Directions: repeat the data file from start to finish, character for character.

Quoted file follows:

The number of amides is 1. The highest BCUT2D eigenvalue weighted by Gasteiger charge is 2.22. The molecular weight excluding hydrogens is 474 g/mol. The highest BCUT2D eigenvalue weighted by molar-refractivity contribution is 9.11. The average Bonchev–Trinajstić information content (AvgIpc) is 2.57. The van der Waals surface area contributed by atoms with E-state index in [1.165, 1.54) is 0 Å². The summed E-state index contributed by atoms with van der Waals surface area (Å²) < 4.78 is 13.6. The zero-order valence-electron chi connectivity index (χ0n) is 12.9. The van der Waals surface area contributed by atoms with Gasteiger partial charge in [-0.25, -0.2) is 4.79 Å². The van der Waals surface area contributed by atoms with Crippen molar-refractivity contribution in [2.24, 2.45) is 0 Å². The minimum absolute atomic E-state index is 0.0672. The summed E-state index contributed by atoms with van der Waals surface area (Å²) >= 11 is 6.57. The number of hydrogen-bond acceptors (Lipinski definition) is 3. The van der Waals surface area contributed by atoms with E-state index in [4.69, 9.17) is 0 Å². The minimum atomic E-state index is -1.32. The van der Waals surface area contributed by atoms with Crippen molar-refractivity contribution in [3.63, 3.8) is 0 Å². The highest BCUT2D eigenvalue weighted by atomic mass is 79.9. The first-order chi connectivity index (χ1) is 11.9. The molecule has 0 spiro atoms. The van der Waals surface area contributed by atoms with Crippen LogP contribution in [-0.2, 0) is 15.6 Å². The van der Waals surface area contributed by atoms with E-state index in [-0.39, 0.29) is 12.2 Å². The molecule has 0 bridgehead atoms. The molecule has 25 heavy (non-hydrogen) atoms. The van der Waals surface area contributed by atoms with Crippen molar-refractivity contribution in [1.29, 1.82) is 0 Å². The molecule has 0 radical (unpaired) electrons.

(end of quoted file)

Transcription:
The number of amides is 1. The highest BCUT2D eigenvalue weighted by Gasteiger charge is 2.22. The molecular weight excluding hydrogens is 474 g/mol. The highest BCUT2D eigenvalue weighted by molar-refractivity contribution is 9.11. The average Bonchev–Trinajstić information content (AvgIpc) is 2.57. The van der Waals surface area contributed by atoms with E-state index in [1.165, 1.54) is 0 Å². The summed E-state index contributed by atoms with van der Waals surface area (Å²) < 4.78 is 13.6. The zero-order valence-electron chi connectivity index (χ0n) is 12.9. The van der Waals surface area contributed by atoms with Gasteiger partial charge in [-0.25, -0.2) is 4.79 Å². The van der Waals surface area contributed by atoms with Crippen molar-refractivity contribution in [2.24, 2.45) is 0 Å². The minimum absolute atomic E-state index is 0.0672. The summed E-state index contributed by atoms with van der Waals surface area (Å²) >= 11 is 6.57. The number of hydrogen-bond acceptors (Lipinski definition) is 3. The van der Waals surface area contributed by atoms with E-state index in [4.69, 9.17) is 0 Å². The minimum atomic E-state index is -1.32. The van der Waals surface area contributed by atoms with Crippen molar-refractivity contribution in [3.63, 3.8) is 0 Å². The highest BCUT2D eigenvalue weighted by atomic mass is 79.9. The first-order chi connectivity index (χ1) is 11.9. The molecule has 0 spiro atoms. The van der Waals surface area contributed by atoms with Crippen LogP contribution in [-0.2, 0) is 15.6 Å². The van der Waals surface area contributed by atoms with E-state index in [-0.39, 0.29) is 12.2 Å². The molecule has 0 bridgehead atoms. The molecule has 25 heavy (non-hydrogen) atoms. The van der Waals surface area contributed by atoms with Crippen molar-refractivity contribution in [1.29, 1.82) is 0 Å². The molecule has 0 radical (unpaired) electrons.